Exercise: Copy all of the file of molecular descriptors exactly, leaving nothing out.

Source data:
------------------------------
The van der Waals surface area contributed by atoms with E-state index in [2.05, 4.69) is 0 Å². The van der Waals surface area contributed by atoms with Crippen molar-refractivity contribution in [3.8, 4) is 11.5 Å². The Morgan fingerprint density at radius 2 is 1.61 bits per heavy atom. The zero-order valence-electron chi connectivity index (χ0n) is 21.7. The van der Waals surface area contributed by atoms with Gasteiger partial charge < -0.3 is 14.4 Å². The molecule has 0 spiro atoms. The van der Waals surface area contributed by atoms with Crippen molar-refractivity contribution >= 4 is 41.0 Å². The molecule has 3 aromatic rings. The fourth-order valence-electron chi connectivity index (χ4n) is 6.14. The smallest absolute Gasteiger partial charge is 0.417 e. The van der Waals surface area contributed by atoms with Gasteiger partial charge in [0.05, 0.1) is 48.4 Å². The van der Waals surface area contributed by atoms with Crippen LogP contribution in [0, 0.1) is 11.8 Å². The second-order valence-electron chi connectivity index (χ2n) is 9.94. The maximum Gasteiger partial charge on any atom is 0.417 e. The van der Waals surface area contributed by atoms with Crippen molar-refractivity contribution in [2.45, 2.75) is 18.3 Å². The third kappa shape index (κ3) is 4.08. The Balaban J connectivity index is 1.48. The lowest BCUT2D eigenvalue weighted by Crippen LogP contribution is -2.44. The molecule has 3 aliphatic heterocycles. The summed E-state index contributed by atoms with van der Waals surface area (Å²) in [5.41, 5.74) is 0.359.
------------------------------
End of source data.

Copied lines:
The van der Waals surface area contributed by atoms with E-state index in [2.05, 4.69) is 0 Å². The van der Waals surface area contributed by atoms with Crippen molar-refractivity contribution in [3.8, 4) is 11.5 Å². The Morgan fingerprint density at radius 2 is 1.61 bits per heavy atom. The zero-order valence-electron chi connectivity index (χ0n) is 21.7. The van der Waals surface area contributed by atoms with Gasteiger partial charge < -0.3 is 14.4 Å². The molecule has 0 spiro atoms. The van der Waals surface area contributed by atoms with Crippen molar-refractivity contribution >= 4 is 41.0 Å². The molecule has 3 aromatic rings. The fourth-order valence-electron chi connectivity index (χ4n) is 6.14. The smallest absolute Gasteiger partial charge is 0.417 e. The van der Waals surface area contributed by atoms with Gasteiger partial charge in [0.05, 0.1) is 48.4 Å². The van der Waals surface area contributed by atoms with Crippen LogP contribution in [0, 0.1) is 11.8 Å². The second-order valence-electron chi connectivity index (χ2n) is 9.94. The maximum Gasteiger partial charge on any atom is 0.417 e. The van der Waals surface area contributed by atoms with Crippen molar-refractivity contribution in [2.45, 2.75) is 18.3 Å². The third kappa shape index (κ3) is 4.08. The Balaban J connectivity index is 1.48. The lowest BCUT2D eigenvalue weighted by Crippen LogP contribution is -2.44. The molecule has 3 aliphatic heterocycles. The summed E-state index contributed by atoms with van der Waals surface area (Å²) in [5.41, 5.74) is 0.359.